Martha Hilley, NCTM, joined the faculty of the University of Texas School of Music in 1982 as coordinator of group piano. In 1986, she became head of the keyboard division and served in that position until 1989. She served for five years as associate director of the School of Music, as well as director of Undergraduate Studies, a position she reassumed last fall semester.
Hilley has been an active participant in workshops and conferences on the international, national, state and local levels. She was co-curriculum coordinator for the International Pedagogy Workshops in Italy and Belgium and served as faculty in Norway, Australia and Hawaii. Hilley taught for the Fairbanks Summer Arts Festival in Alaska in 1987 and Tunghai University’s Summer Keyboard Institute in Taichung, Taiwan, in 1988. She was the 2012 keynote speaker and presenter of conference sessions for the Encontro Internacional de Piano ed Grupo, in Goiania, Brazil.
In 1997, Hilley was awarded the Outstanding Collegiate Teacher Award by the Texas Music Teachers Association. She was inducted into the Academy of Distinguished Teachers at UT Austin in 2005 and awarded the Distinguished Service Award from the Music Teachers National Association in the spring of 2008. She was named recipient of the University of Texas at Austin Civitatis Award for 2011–2012 and in March of this year, she was awarded the designation of 2014 MTNA Teacher of the Year.
Her articles have been published in Clavier, Piano Quarterly and Keyboard Companion. Hilley is co-author of two college piano texts: Piano for the Developing Musician and Piano for Pleasure. The texts were the first to embrace digital sequencer technology through disks furnished to teachers, as well as the first to provide web-based computer tutorials, downloadable PDF and MP3 files, and dedicated websites for each text: www.pdmpiano.org and www.pfppiano.org.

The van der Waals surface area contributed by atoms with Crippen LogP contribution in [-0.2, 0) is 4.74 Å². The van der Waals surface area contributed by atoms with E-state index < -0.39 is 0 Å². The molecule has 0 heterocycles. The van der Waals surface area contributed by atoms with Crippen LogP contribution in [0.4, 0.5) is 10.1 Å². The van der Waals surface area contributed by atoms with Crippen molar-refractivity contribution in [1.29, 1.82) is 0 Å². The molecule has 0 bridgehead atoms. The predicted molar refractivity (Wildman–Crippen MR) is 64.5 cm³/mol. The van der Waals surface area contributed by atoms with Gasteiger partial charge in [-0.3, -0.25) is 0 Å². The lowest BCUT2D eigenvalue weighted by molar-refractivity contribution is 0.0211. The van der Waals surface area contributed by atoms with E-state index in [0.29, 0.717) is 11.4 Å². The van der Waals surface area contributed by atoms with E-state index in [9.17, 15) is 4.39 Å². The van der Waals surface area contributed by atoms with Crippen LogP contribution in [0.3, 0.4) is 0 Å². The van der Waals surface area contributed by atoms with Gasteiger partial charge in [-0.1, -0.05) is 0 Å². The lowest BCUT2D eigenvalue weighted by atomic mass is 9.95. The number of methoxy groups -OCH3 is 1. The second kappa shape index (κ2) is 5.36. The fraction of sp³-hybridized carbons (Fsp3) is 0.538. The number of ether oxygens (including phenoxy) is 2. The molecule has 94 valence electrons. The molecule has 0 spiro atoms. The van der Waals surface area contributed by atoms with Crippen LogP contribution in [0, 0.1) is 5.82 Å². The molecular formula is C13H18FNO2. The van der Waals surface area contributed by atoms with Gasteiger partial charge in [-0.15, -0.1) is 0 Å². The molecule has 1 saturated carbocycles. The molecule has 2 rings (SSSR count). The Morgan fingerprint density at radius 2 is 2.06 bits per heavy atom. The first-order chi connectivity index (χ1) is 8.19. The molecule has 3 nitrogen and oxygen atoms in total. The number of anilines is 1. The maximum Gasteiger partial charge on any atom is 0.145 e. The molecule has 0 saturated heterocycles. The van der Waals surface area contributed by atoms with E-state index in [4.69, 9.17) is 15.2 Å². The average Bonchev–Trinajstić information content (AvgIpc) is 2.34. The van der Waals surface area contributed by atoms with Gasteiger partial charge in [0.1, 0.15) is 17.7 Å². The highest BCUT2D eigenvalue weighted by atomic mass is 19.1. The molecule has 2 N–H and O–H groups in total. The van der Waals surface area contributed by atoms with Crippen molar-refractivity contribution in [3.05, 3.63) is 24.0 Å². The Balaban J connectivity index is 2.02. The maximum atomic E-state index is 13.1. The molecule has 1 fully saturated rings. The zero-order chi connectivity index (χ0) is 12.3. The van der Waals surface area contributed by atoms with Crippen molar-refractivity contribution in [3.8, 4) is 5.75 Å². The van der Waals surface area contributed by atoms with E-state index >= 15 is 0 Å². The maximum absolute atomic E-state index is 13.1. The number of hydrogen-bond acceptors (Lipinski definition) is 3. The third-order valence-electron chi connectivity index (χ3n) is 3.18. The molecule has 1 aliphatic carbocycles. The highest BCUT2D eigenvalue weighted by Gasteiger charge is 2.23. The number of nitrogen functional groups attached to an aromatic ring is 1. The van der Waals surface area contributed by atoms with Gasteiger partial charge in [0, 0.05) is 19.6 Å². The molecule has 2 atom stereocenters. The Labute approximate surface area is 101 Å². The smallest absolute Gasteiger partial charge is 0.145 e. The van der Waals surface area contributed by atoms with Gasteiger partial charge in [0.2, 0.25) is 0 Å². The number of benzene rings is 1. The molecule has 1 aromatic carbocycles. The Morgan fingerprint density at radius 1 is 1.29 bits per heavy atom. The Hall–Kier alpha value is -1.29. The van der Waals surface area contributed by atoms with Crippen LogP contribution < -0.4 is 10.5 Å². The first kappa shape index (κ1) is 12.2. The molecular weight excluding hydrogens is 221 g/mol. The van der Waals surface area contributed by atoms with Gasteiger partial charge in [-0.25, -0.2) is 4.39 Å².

Scott McBride Smith, NCTM, is a visionary leader in music education. He is the Cordelia Brown Murphy Professor of Piano Pedagogy at the University of Kansas, a position he assumed in 2010 after teaching prizewinning students in Irvine, California, for 30 years. As CEO of the International Institute for Young Musicians, he leads a summer program that trains gifted young performers from around the world. His philosophical and cognitive approach to music has resulted in appearances before teachers groups across the United States, as well as in Europe, Asia and South America.
Smith is co-author of the college text The Well-Tempered Keyboard Teacher and associate editor of Clavier Companion. He is co-author and editor of the groundbreaking series American Popular Piano and co-author of Christopher Norton’s Guide to Microjazz.
He is a chamber music coach as well as a piano teacher. The Wakarusa Trio, a university-level group coached by him, were the 2013 MTNA Chamber Music String winners. His pre-college trio, Trio Aer, made its Merkin Hall debut in New York as the Grand Prize winners of the National Young Artist Chamber Music Competition in 2013.
Smith received his doctorate from the University of Southern California, where he was co-winner of the Outstanding Graduate in Piano award. He is a past president of the California Association of Professional Music Teachers and a former member of the Music Teachers National Association Board of Directors.
“Music Teachers National Association is an association rich in tradition and overflowing with promise. Its programs—the competitions, the conferences, the publications, among others—are unique. My own view is that MTNA is one of the top music organizations in the world.
“We MTNA members are making a commitment to the future, to our students who deserve a lifetime of enjoyment in music, and to young teachers entering the field who merit the opportunity to make a living teaching the art they love so well.
“So how do we create a ‘more musical tomorrow’? We continue to advocate for music instruction, at all levels and in all settings. We create programs that add value our teaching and attract professionals of all ages to join MTNA. We use our membership to renew our inspiration in a way that proclaims, ‘I’m proud to be an MTNA member.’
—and ultimately, we lead: by example and through focused action.
“I ask for your vote for MTNA president. It would be an honor to serve,” he says.